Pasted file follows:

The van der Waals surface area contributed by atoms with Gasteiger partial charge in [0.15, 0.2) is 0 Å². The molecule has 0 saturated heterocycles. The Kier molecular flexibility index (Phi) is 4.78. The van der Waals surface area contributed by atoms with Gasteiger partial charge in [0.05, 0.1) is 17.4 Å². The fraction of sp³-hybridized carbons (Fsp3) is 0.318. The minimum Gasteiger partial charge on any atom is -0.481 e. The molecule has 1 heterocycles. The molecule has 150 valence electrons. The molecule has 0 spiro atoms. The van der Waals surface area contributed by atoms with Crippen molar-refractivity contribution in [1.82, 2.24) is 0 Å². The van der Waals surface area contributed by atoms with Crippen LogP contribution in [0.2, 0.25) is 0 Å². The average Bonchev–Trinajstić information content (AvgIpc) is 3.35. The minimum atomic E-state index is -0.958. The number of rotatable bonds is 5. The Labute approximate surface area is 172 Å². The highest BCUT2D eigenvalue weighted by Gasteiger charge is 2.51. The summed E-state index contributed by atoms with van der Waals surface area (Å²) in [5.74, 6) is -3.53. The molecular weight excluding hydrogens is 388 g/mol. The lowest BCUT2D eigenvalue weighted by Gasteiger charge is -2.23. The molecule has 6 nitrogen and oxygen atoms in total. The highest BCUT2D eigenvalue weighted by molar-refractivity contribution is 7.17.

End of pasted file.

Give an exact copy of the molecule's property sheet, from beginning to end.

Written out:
The van der Waals surface area contributed by atoms with Gasteiger partial charge in [0.15, 0.2) is 0 Å². The molecule has 0 saturated heterocycles. The Kier molecular flexibility index (Phi) is 4.78. The van der Waals surface area contributed by atoms with Gasteiger partial charge in [0.05, 0.1) is 17.4 Å². The fraction of sp³-hybridized carbons (Fsp3) is 0.318. The minimum Gasteiger partial charge on any atom is -0.481 e. The molecule has 1 heterocycles. The molecule has 150 valence electrons. The molecule has 0 spiro atoms. The van der Waals surface area contributed by atoms with Crippen molar-refractivity contribution in [1.82, 2.24) is 0 Å². The van der Waals surface area contributed by atoms with Crippen LogP contribution in [0.2, 0.25) is 0 Å². The average Bonchev–Trinajstić information content (AvgIpc) is 3.35. The minimum atomic E-state index is -0.958. The number of rotatable bonds is 5. The Labute approximate surface area is 172 Å². The highest BCUT2D eigenvalue weighted by Gasteiger charge is 2.51. The summed E-state index contributed by atoms with van der Waals surface area (Å²) in [5.74, 6) is -3.53. The molecular weight excluding hydrogens is 388 g/mol. The lowest BCUT2D eigenvalue weighted by Gasteiger charge is -2.23. The molecule has 6 nitrogen and oxygen atoms in total. The highest BCUT2D eigenvalue weighted by molar-refractivity contribution is 7.17.